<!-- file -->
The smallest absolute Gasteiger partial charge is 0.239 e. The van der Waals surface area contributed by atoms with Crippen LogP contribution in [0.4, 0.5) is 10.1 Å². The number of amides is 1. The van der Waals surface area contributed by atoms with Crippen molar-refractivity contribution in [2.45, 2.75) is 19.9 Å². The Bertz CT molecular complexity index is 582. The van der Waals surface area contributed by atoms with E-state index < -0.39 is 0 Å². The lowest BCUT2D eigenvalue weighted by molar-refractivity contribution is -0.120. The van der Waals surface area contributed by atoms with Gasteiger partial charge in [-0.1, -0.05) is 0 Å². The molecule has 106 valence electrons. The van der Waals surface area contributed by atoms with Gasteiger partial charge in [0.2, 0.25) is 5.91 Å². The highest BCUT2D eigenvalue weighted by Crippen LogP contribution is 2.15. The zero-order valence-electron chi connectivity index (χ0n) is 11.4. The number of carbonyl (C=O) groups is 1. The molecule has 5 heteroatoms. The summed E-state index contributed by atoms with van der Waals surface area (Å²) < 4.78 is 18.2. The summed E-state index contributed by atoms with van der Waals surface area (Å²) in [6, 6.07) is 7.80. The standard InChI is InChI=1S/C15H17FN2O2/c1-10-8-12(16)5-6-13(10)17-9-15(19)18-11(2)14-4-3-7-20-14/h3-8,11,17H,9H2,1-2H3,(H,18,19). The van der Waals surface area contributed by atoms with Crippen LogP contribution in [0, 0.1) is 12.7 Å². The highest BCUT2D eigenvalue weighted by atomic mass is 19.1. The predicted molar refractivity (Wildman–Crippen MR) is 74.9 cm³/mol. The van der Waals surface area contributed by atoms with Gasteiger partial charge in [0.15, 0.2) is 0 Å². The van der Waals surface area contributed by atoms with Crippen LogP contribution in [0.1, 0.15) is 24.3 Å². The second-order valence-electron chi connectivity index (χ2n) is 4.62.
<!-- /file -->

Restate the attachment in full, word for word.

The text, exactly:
The smallest absolute Gasteiger partial charge is 0.239 e. The van der Waals surface area contributed by atoms with Crippen LogP contribution in [0.4, 0.5) is 10.1 Å². The number of amides is 1. The van der Waals surface area contributed by atoms with Crippen molar-refractivity contribution in [2.45, 2.75) is 19.9 Å². The Bertz CT molecular complexity index is 582. The van der Waals surface area contributed by atoms with E-state index < -0.39 is 0 Å². The lowest BCUT2D eigenvalue weighted by molar-refractivity contribution is -0.120. The van der Waals surface area contributed by atoms with Gasteiger partial charge in [-0.1, -0.05) is 0 Å². The molecule has 106 valence electrons. The van der Waals surface area contributed by atoms with Gasteiger partial charge in [0.2, 0.25) is 5.91 Å². The highest BCUT2D eigenvalue weighted by Crippen LogP contribution is 2.15. The zero-order valence-electron chi connectivity index (χ0n) is 11.4. The number of carbonyl (C=O) groups is 1. The molecule has 5 heteroatoms. The summed E-state index contributed by atoms with van der Waals surface area (Å²) < 4.78 is 18.2. The summed E-state index contributed by atoms with van der Waals surface area (Å²) in [6, 6.07) is 7.80. The standard InChI is InChI=1S/C15H17FN2O2/c1-10-8-12(16)5-6-13(10)17-9-15(19)18-11(2)14-4-3-7-20-14/h3-8,11,17H,9H2,1-2H3,(H,18,19). The van der Waals surface area contributed by atoms with Crippen LogP contribution in [0, 0.1) is 12.7 Å². The highest BCUT2D eigenvalue weighted by atomic mass is 19.1. The predicted molar refractivity (Wildman–Crippen MR) is 74.9 cm³/mol. The van der Waals surface area contributed by atoms with Gasteiger partial charge in [0.15, 0.2) is 0 Å². The van der Waals surface area contributed by atoms with Crippen LogP contribution in [0.1, 0.15) is 24.3 Å². The second-order valence-electron chi connectivity index (χ2n) is 4.62.